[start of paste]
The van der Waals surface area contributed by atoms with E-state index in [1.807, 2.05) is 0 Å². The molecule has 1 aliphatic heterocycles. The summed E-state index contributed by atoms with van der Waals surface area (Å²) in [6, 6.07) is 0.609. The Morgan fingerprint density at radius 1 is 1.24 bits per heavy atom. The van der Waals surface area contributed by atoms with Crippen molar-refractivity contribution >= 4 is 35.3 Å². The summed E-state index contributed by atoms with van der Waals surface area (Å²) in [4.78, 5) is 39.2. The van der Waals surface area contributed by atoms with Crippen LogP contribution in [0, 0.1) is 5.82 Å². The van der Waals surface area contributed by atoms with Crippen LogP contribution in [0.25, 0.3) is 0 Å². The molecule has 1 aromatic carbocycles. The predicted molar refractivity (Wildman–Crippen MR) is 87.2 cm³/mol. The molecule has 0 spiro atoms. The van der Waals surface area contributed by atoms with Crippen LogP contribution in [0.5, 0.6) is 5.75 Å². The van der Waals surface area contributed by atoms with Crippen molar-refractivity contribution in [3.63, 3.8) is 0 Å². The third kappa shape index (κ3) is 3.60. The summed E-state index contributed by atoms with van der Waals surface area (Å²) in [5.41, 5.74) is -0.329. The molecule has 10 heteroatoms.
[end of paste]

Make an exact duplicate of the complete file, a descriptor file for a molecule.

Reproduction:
The van der Waals surface area contributed by atoms with E-state index in [1.807, 2.05) is 0 Å². The molecule has 1 aliphatic heterocycles. The summed E-state index contributed by atoms with van der Waals surface area (Å²) in [6, 6.07) is 0.609. The Morgan fingerprint density at radius 1 is 1.24 bits per heavy atom. The van der Waals surface area contributed by atoms with Crippen molar-refractivity contribution >= 4 is 35.3 Å². The summed E-state index contributed by atoms with van der Waals surface area (Å²) in [4.78, 5) is 39.2. The van der Waals surface area contributed by atoms with Crippen LogP contribution in [0, 0.1) is 5.82 Å². The van der Waals surface area contributed by atoms with Crippen LogP contribution in [0.25, 0.3) is 0 Å². The molecule has 1 aromatic carbocycles. The predicted molar refractivity (Wildman–Crippen MR) is 87.2 cm³/mol. The molecule has 0 spiro atoms. The van der Waals surface area contributed by atoms with Crippen LogP contribution in [0.5, 0.6) is 5.75 Å². The van der Waals surface area contributed by atoms with Crippen molar-refractivity contribution in [3.63, 3.8) is 0 Å². The third kappa shape index (κ3) is 3.60. The summed E-state index contributed by atoms with van der Waals surface area (Å²) in [5.41, 5.74) is -0.329. The molecule has 10 heteroatoms.